Although Jackie Chan has always been a man able to create some of the greatest stunt fights alive (with himself), going back to his earlier films is somewhat of an awe inspiring experience. Back before he was just the comedian first and the watered down goof he is in his American films, he had a more than stellar filmography. Which of course is highlighted by the original "Police Story". With a well crafted and simple police drama as its foundation, Chan's ability to charm as a lead, and some of the best action sequences ever to grace film, "Police Story" is easily one of the highlights of his career.
Ka Kui (Chan) is a top notch officer on the rise. His ability to improvise on the job has garnered him a lot of attention from his higher ups. When he is able to catch a crime lord after an operation is botched, he is on top of the world. Assigned to protect the witness against this crime lord, he suddenly finds himself the target of betrayal and focus of a frame up. Using his unique physical prowess and determination, Ka Kui must take back a life that is quickly slipping away.
Although the film is not perfect in many ways (Chan's directing can be a little too over the top to really embrace the plot as it could have), "Police Story" is an engaging and thrilling watch. Proving that he does indeed have some acting talent, Chan is on top of his game in the film. We empathize for his character as his world crumbles and we root for him the entire time whether its through the intense action pieces or the comedic bits where he scrambles to not screw up too much. He is obviously the highlight of the film in all his charismatic ways and makes "Police Story" work the way it should.
Although Chan's style has always been a mixture of seriousness and comedy, the balance seems to be at some of its best here. The comedic bits, particularly with his girlfriend May (Cheung), are well paced in the overall plot and make for some pretty fun sequences. Watching him juggle through various phone conversations all at once can only bring a smile to the audience's face. Of course, this is balanced out with his more serious plot that always leads to a wild action sequence. Although the action sequences here are still fairly over the top, "Police Story" makes them all seem (at the time) very realistic as Chan battles off hordes of men in some great settings. The highlight of course being the final show down in a mall where he is only given plenty of opportunities to throw baddies (and be thrown by baddies) through glass and various items.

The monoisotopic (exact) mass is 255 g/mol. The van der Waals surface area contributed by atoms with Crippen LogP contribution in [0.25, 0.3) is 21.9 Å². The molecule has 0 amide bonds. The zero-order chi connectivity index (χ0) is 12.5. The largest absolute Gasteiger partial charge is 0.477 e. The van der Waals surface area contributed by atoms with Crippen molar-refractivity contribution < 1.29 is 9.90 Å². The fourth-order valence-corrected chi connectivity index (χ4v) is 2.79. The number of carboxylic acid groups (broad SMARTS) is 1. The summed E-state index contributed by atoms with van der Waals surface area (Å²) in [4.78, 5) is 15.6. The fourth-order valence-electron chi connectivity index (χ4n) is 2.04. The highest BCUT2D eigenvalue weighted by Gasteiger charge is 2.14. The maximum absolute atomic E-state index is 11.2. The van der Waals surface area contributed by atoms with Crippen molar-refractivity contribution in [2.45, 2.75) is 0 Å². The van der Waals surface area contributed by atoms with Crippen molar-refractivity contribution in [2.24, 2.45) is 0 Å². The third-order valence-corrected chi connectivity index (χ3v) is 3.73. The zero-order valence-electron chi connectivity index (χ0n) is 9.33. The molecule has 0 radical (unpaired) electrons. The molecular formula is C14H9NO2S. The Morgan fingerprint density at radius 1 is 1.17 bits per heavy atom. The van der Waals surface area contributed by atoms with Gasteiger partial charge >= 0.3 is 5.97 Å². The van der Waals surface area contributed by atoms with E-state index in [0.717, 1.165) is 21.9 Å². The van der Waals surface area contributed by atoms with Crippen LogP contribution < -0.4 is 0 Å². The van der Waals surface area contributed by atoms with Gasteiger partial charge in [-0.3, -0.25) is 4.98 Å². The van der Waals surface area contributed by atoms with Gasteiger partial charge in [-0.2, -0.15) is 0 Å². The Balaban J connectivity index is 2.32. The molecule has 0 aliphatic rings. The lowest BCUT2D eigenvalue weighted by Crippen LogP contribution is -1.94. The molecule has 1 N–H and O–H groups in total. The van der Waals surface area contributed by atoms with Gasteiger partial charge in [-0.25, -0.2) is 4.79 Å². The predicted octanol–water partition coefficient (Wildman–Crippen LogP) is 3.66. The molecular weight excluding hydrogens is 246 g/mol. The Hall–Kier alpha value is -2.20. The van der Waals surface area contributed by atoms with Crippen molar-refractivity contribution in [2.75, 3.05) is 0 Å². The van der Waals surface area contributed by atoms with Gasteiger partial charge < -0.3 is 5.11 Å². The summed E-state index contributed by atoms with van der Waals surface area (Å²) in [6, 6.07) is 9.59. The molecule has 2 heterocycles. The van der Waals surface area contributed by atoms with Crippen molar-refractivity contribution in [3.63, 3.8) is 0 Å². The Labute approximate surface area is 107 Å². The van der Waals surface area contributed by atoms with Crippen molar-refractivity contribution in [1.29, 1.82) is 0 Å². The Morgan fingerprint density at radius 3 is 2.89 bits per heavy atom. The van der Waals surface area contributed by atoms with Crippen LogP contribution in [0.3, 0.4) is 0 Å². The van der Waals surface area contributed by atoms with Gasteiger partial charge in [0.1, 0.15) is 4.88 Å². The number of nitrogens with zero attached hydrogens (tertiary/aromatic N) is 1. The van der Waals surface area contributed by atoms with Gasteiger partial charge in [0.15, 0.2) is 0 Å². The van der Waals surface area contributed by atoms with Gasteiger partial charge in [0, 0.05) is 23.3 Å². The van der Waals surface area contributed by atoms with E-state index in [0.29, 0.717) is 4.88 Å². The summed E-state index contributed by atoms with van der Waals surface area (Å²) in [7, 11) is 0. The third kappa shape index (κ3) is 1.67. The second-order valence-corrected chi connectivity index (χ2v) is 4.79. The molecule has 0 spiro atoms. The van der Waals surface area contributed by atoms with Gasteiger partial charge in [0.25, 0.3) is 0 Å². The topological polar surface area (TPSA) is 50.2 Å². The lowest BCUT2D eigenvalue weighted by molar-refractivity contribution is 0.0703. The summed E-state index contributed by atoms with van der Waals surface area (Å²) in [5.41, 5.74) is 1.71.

If you are looking to expand your Chan collection past the "Rush Hour" films, then a great starting point is "Police Story". It's a great balance of his serious work and his all too common action/comedy pieces that made him a world wide star. It's not a perfect film, but its still one of the ones that I find myself watching the most from his catalog.
BONUS RANT: I do hate how randomly this film ends. Blurred shot in the middle of set piece. What?! No aftermath? Granted, Asian cinema (particularly of the Hong Kong variety) has had films end this way for decades, but this film seemingly rises above that sort of deal.
Written By Matt Reifschneider